Richard Hamilton (officer)

Richard Hamilton PC (Ire) (c. 1650 – 1717) was an officer in the French and the Irish army. In France he fought in the War of the Reunions (1683–1684). In Ireland he fought with the Jacobites during the Williamite War, rising to the rank of lieutenant-general. He defeated the Protestants of Ulster at the Break of Dromore and the Cladyford. He was commander-in-chief during part of the siege of Derry, and fought valiantly at the Battle of the Boyne in 1690, where he was taken prisoner. In April 1692 he was exchanged for Lord Mountjoy. He died in French exile.

Richard Hamilton
Bornc. 1650
DiedDecember 1717
AllegianceJacobite army
Battles/warsWilliamite War in Ireland
RelationsGeorge Hamilton of Donalong (father)
Anthony Hamilton (brother)

Birth and originsEdit

Richard was born about 1649, just before his family fled to France in 1651.[1][2] The place of his birth probably was his father's house in Roscrea, County Tipperary, Ireland.[3] He was one of the nine children[4][5] and the fifth of the six sons of George Hamilton and his wife Mary Butler. His father was Scottish, the fourth son of James Hamilton, 1st Earl of Abercorn, and founder of a cadet branch of the Abercorns. His father would in 1660 be created baronet of Donalong and Nenagh.[6][a]

His mother was Irish, the third daughter of Thomas Butler, Viscount Thurles, and a sister of the future 1st Duke of Ormond.[8][9][b] His mother's family, the Butler dynasty, was Old English and descended from Theobald Walter, who had been appointed Chief Butler of Ireland by King Henry II in 1177.[10] His parents had married in 1629.[9]

Family tree
Richard Hamilton with parents and other selected relatives. He never married.
James
1st Earl

1575–1618
Marion
Boyd

d. 1632
Recusant
James
2nd Earl

d. 1670
Claud
2nd
Baron
H. of
Strabane

d. 1638
George
1st Bt.
Donalong

c. 1608 –
1679
Mary
Butler

d. 1680
George
d. 1676
Soldier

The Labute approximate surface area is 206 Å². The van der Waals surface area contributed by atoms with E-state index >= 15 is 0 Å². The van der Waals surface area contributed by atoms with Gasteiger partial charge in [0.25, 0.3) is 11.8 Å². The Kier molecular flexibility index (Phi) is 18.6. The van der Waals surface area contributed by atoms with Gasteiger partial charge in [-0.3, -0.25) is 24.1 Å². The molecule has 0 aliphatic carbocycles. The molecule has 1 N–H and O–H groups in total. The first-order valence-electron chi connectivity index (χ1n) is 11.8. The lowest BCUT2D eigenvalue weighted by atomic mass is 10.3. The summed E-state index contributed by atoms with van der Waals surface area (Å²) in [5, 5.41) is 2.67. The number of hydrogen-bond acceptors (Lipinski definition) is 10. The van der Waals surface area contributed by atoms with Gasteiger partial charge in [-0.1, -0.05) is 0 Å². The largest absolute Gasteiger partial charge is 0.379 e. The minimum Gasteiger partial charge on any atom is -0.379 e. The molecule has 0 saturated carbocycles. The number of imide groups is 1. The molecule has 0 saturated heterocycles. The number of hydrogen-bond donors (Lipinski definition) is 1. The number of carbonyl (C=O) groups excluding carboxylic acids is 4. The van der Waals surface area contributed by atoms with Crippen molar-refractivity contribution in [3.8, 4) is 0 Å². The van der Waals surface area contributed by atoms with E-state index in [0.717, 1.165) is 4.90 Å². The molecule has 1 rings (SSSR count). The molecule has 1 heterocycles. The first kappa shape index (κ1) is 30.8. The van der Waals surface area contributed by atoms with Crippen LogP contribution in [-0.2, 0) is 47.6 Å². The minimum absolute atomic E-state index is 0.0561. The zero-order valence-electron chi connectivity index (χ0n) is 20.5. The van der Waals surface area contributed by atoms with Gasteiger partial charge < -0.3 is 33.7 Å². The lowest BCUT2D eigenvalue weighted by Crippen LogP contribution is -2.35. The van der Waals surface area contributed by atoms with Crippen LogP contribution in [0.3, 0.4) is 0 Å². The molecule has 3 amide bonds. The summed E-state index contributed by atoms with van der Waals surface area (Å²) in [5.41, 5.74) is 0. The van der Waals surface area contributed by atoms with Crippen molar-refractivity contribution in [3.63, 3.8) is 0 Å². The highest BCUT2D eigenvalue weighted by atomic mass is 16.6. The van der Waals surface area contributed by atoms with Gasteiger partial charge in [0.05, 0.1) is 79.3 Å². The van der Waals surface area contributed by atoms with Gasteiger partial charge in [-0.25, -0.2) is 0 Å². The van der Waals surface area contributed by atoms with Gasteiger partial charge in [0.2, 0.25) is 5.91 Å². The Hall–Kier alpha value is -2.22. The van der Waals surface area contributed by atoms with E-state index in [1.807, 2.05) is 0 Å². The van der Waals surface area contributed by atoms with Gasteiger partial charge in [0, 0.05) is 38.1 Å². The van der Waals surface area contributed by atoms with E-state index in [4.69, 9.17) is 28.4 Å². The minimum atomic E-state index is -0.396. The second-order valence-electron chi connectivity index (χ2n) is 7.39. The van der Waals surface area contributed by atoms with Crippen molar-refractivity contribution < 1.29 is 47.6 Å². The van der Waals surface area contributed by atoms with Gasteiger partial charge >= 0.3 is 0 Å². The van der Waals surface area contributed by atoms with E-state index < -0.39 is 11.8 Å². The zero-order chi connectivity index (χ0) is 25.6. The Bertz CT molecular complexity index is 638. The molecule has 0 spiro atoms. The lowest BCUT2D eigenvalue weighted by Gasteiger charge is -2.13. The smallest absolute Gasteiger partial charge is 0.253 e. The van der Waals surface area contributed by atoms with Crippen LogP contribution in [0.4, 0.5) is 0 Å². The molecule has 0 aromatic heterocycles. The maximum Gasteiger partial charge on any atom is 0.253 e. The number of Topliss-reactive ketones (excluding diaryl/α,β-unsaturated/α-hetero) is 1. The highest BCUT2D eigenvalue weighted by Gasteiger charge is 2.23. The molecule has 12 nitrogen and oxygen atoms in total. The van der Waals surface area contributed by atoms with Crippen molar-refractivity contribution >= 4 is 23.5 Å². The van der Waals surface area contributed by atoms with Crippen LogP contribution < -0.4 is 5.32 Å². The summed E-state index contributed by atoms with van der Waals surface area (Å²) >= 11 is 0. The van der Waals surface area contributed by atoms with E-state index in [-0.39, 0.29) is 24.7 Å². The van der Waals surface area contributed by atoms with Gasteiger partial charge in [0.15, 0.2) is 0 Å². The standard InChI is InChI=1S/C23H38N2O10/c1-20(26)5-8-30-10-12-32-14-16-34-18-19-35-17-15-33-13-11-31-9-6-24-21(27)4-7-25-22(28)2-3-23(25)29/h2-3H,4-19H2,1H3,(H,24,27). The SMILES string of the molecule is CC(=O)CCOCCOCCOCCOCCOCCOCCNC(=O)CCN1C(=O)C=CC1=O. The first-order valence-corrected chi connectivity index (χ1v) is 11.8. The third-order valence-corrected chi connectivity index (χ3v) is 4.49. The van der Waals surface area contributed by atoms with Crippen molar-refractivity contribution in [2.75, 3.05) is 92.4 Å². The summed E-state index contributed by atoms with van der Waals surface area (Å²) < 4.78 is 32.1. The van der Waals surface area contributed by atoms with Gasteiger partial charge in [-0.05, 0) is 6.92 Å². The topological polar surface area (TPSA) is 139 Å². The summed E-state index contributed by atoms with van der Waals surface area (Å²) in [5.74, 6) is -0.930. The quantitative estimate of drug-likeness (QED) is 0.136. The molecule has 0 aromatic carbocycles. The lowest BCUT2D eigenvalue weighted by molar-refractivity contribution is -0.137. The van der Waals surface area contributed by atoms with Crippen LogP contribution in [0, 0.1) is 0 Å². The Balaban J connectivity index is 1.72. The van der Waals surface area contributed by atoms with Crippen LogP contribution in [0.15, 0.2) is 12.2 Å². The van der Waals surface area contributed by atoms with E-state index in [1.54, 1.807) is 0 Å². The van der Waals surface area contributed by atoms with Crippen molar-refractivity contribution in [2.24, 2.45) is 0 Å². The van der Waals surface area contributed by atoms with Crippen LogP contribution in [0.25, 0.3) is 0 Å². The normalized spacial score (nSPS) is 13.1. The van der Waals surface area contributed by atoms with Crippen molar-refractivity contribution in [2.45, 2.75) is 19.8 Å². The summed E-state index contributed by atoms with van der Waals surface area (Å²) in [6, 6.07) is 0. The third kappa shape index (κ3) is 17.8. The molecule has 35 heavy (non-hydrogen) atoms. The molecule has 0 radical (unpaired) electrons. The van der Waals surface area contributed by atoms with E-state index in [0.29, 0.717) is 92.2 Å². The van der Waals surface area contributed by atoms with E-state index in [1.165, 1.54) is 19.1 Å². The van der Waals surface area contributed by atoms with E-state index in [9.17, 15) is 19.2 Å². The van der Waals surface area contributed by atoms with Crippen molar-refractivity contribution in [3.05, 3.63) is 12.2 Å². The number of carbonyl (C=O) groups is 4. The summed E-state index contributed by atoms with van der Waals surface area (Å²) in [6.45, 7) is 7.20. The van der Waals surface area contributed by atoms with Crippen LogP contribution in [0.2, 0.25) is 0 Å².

Elizabeth
1641–1708
Beauty
Thomas
d. 1687
Captain
R. N.
John
d. 1691
Jacobite
James
c. 1630 –
1673
Courtier
Elizabeth
Colepeper

d. 1709
Anthony
c. 1645–
1719
Writer
Richard
c. 1649 –
1717
James
6th Earl

c. 1661 –
1734
Elizabeth
Reading

d. 1754
George
d. 1692
William
after 1662 –
1737
James
7th Earl

1686–1744
Legend
XXXRichard
Hamilton
XXXEarls of
Abercorn
Earls 3 to 5 are not shown. Earl 3 descends from Earl 2. Earls 4 & 5 descend from Claud Hamilton of Strabane. This family tree is partly derived from the Abercorn pedigree pictured in Cokayne.[11] Also see the list of siblings in the text.

Both his parents were Catholic, but some relatives on his father's as on his mother's side were Protestants. His grandfather, James Hamilton, 1st Earl of Abercorn, was a Protestant, but his father and all his paternal uncles were raised as Catholics due to the influence of his paternal grandmother, Marion Boyd, a recusant.[22] Some branches of the Hamilton family were Protestant, such as that of his father's second cousin Gustavus (1642–1723), who would become the 1st Viscount Boyne. His mother's family, the Butlers, were generally Catholic with the notable exception of the future 1st Duke of Ormond, his maternal uncle. His eldest brother, James, would turn Protestant when marrying Elizabeth Colepeper in 1661,[23] and his son, also called James Hamilton, would fight on the other side during the Siege of Derry. His brother Thomas seems to have made the same choice as he became a captain in the Royal Navy.[24]